The 18th century short gown got off to a bit of a rocky start…all because 1) I didn’t trust myself to draft a me-sized pattern from a small image, and 2) I changed my mind about the fabric. As a result, I was up late the other night trying to figure things out and finally just dove in.
Having decided on the green and brown for the petticoat and apron, the bright white of the blue patterned fabric looked out-of-place…too stark against the other colors. Hmmm. A trip to The Big Fabric Store scored a great find on the clearance table: a somewhat coarsely woven cotton in green, and tan with an ivory-ish white ground. (The colorway is “Coconut.”) Technically it’s a plaid, but it reads like a stripe.
I bought the bolt-end, which was 1 7/8 yards. I was, however, supposed to have 2 7/8 yards. Oh, well. I felt it was a better choice and I’d figure it out one way or another. It washed up like a dream, didn’t shrink, and softened up quite a bit.
I had the pattern image above to work with, but I’ve never drafted a pattern from a small image and decided this wasn’t the time to start experimenting. So I purchased a J.P. Ryan pattern for a basic 18th century wardrobe to use as a starting point. Crazy to spend the money on something so simple, but I’ve still got my training wheels on and wanted the safety net.
The image I was working from was basically a single piece of fabric in a big flat “T” shape. The pattern, however, has sewn-on sleeves that result in dropped shoulders. It also has three long pleats down the back for shaping. What to do, what to do.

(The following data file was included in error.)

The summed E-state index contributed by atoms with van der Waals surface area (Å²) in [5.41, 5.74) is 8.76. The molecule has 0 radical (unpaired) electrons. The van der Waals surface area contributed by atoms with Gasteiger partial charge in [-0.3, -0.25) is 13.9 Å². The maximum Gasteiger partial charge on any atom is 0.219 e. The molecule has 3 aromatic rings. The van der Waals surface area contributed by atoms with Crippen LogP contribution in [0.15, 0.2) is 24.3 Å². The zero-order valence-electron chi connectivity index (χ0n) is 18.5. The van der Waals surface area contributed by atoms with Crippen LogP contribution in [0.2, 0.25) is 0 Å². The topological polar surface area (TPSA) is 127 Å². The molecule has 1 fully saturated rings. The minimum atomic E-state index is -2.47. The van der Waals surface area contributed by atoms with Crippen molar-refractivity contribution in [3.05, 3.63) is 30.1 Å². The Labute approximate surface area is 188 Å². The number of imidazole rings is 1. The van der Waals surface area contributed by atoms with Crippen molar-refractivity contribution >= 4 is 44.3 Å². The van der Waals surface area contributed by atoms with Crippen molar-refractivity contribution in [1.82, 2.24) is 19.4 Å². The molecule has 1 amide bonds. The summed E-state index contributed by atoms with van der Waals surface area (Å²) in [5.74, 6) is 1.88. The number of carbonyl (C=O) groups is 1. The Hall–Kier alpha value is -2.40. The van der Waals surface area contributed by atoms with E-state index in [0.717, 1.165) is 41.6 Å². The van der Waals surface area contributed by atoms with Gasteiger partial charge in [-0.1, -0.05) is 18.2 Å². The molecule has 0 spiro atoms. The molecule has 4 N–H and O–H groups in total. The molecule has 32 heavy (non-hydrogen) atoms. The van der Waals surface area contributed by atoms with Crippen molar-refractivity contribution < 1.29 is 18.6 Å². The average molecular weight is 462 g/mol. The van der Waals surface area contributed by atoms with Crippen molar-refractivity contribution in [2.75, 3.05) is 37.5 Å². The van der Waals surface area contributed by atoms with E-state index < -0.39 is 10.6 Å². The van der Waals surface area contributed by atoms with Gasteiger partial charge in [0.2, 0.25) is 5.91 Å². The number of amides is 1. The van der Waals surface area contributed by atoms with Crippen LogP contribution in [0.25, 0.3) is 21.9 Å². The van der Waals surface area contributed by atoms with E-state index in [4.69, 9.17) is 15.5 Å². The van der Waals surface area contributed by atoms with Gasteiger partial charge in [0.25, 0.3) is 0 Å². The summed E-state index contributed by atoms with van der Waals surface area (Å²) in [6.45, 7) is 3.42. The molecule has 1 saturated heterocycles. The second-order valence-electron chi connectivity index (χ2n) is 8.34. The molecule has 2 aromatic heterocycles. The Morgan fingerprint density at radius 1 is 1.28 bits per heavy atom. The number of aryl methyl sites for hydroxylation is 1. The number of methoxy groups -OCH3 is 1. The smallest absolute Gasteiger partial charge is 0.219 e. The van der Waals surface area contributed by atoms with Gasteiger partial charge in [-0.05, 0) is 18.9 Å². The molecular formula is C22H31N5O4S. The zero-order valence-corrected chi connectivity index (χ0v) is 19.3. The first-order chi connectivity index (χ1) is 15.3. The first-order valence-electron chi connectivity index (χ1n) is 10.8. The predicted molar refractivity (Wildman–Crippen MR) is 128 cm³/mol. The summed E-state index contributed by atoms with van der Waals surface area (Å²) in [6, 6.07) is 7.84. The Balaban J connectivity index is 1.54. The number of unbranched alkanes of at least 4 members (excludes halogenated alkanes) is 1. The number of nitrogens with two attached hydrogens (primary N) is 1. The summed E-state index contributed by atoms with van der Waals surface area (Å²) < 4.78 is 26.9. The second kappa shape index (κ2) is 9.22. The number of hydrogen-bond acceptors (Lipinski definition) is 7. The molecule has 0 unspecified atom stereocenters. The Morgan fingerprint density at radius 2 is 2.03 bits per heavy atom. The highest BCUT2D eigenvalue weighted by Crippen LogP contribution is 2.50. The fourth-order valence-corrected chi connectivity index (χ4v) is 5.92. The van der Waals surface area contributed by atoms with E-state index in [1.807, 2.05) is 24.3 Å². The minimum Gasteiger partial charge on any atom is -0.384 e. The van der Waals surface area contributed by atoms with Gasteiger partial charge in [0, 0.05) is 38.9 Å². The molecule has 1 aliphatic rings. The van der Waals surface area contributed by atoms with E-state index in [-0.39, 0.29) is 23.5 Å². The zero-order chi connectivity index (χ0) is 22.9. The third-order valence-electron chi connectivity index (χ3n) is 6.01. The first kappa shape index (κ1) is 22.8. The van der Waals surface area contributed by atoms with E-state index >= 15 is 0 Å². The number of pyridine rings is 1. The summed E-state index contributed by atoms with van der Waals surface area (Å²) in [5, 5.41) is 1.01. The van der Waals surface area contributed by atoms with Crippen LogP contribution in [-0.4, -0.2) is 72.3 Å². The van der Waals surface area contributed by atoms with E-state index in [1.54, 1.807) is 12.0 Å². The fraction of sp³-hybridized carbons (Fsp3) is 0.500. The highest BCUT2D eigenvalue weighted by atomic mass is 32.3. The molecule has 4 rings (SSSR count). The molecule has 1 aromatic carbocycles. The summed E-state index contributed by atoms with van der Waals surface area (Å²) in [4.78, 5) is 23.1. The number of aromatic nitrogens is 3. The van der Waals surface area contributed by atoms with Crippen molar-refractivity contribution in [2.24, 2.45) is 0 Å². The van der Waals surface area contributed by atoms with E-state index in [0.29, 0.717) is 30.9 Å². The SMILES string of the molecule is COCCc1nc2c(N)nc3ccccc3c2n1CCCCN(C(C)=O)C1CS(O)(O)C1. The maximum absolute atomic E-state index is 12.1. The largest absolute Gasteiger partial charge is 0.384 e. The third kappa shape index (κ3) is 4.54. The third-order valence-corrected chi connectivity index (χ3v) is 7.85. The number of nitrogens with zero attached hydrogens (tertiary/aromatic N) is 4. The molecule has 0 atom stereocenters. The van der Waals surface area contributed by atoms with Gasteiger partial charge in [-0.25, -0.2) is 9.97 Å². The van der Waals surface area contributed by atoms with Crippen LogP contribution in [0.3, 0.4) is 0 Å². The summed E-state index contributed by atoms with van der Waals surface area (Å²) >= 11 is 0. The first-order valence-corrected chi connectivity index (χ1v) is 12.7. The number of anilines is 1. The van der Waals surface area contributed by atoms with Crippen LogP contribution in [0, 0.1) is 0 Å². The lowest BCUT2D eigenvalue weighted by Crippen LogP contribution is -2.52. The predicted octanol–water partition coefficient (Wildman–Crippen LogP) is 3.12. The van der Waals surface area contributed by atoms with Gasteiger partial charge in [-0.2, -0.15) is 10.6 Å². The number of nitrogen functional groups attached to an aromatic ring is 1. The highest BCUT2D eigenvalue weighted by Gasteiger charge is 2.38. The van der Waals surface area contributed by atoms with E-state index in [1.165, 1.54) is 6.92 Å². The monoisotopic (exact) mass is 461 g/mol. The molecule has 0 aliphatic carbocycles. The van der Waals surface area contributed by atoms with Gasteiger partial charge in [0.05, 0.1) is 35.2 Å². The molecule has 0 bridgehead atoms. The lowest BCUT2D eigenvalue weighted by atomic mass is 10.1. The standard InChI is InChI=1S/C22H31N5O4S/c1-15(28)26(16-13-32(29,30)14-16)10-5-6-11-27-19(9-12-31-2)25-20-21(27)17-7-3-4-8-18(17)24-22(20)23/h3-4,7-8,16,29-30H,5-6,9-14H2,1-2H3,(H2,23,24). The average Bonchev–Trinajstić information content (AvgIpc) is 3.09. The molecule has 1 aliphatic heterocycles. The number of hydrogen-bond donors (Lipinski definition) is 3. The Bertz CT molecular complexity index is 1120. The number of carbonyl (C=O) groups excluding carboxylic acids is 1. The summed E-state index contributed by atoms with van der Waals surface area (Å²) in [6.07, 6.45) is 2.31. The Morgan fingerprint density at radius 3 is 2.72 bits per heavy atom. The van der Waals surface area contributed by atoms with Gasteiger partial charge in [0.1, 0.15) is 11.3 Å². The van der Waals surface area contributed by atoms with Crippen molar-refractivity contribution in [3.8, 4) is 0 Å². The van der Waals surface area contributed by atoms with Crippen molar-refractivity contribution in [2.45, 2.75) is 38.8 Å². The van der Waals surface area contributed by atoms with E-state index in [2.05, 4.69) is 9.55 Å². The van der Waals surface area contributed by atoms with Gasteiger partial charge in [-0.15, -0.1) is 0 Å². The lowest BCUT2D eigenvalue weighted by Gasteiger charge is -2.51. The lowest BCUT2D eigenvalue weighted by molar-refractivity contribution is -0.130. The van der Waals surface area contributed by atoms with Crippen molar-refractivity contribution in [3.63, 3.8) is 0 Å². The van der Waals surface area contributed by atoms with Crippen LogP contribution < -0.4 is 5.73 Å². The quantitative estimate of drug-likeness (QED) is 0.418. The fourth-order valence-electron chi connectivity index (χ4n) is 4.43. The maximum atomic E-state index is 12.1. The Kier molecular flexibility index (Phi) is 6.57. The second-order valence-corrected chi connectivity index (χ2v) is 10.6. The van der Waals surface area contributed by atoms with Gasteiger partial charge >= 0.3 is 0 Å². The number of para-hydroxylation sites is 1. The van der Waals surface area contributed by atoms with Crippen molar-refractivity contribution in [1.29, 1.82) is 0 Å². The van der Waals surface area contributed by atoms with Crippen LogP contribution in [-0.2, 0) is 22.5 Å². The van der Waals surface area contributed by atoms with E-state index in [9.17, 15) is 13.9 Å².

In the end my usual “Well, just how hard can it be?” attitude won out – I’d use the pattern pieces but arrange them so I could cut the short gown as a single piece, like the image.
I folded the fabric in half, width-wise, with the selvage edges at the sides, then centered and pinned the main body piece. I trimmed the sleeve piece to the 3/4 length, since long sleeves always bug me. Since I only needed half of the sleeve pattern, I placed it accordingly making sure to overlap the seam allowances. Finally, I placed the little hip-flare wedge (which the pattern has as a separate piece), again overlapping the seam allowances. This is how it looked after I’d cut the left side:
As you can see, I’m short a bit at the bottom. Sigh. Fortunately, it appears that short gowns weren’t exactly “cookie-cutter” garments, so hopefully it’s not a critical error. I cut the right side, adjusting the hemline to accommodate the fabric, and cut the back neckline.
Then opened it out and cut the front neckline. I do wish it was longer. The pattern’s front neckline looks pretty low, so I started off with a more conservative cut…I can easily deepen it if needed. In the end I had one big “T” shaped piece of fabric:
It looks workable to me. The pattern doesn’t mention a lining, but I’ve seen extant garments that were lined and I think a plain muslin lining would be nice in the chilly weather. And I can use the lining piece to test and adjust the fit.
I was going to ignore the back pleats, then I stumbled upon a post by A Fashionable Frolic showing her reproduction short gown. She made the pattern using an extant garment. I really like the look, so I may pin in the pleats to see what they look like.
So, as my father always said, “We’re off like a herd of turtles!”
By the time I was done, Sophie was giving me that “Please, mom – can we go to bed now?” look and I was happy to oblige.